The new mortgage rule in the UAE bans expatriates from borrowing more than 50% of the value of properties. According to analysts, this is likely to endanger the real estate market recovery in the UAE.
The latest circular issued by the UAE Central Bank states that maximum loan-to-value ratio has been set up for expatriates at 50% for their first homes, while UAE nationals can borrow up to 70% of the value for their first homes.
The limits also include 40% loan-to-value cap on second home of expatriates and 60% cap for nationals on second home.
If all banks are required to adhere to this rule, then this will serve as major blow on the UAE real estate market, particularly in Dubai, say analysts.
The property prices in Dubai indicated a recovery last year, with confidence having returned and the country benefitting from its status as a ‘safe haven’ amidst social unrest elsewhere in the Middle East. The real estate market in Dubai had been badly hit following the global financial crisis in 2008, with prices having dropped by more than 60% in some areas.
The Chief Executive of Colliers Middle East, John Davis, said that there will be less property transactions, as all of a sudden there is significant section of the market taken away.
Earlier there was no loan-to-value cap and mortgage loans ranging from 75% to 90% of property value were common. The central bank circular is yet to specify a date from which this new rule is likely to get effective, but, has emphasized that all banks and financial institutions will have to comply with this notice.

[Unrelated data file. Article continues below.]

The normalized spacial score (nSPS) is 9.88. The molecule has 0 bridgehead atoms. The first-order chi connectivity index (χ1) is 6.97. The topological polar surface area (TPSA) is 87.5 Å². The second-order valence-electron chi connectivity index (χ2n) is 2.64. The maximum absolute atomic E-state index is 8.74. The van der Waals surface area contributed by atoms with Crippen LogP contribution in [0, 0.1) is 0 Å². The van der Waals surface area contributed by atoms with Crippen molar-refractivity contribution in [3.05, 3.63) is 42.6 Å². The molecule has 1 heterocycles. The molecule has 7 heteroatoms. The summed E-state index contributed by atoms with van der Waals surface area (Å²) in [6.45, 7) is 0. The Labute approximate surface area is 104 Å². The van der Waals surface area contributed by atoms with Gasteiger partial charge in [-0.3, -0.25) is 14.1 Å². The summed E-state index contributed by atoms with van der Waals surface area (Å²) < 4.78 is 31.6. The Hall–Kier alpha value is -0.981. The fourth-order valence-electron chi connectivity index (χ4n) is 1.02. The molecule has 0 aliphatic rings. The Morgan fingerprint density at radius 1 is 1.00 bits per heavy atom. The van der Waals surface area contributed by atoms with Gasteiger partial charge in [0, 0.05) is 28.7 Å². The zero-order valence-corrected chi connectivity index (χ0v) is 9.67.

According to an analyst at VTB Capital in Dubai, the restrictions could reduce transactions in Dubai by as much as 60%. He said that as it is very damaging, and comes as shocking news to banks and expats, the central bank may offer some reprieve.
Such a decision by the Central Bank is thought to have been taken in a bid to strengthen the financial sector of the country following the 2008 global financial distress, and the regional debt default crisis, which has jolted several local banks. Further, the new rule is thought to keep speculators at bay, who may be targeting a resurgent property market in the UAE, and Dubai in particular.
The new rule comes amidst steady recovery in the real estate sector in the second largest Arab economy with shares of most real estate firms rising in 2012. The UAE aims to join Saudi Arabia, the largest Arab economy, in implementing a mortgage law in the real estate sector, which was severely jolted in the wake of 2008 global fiscal distress.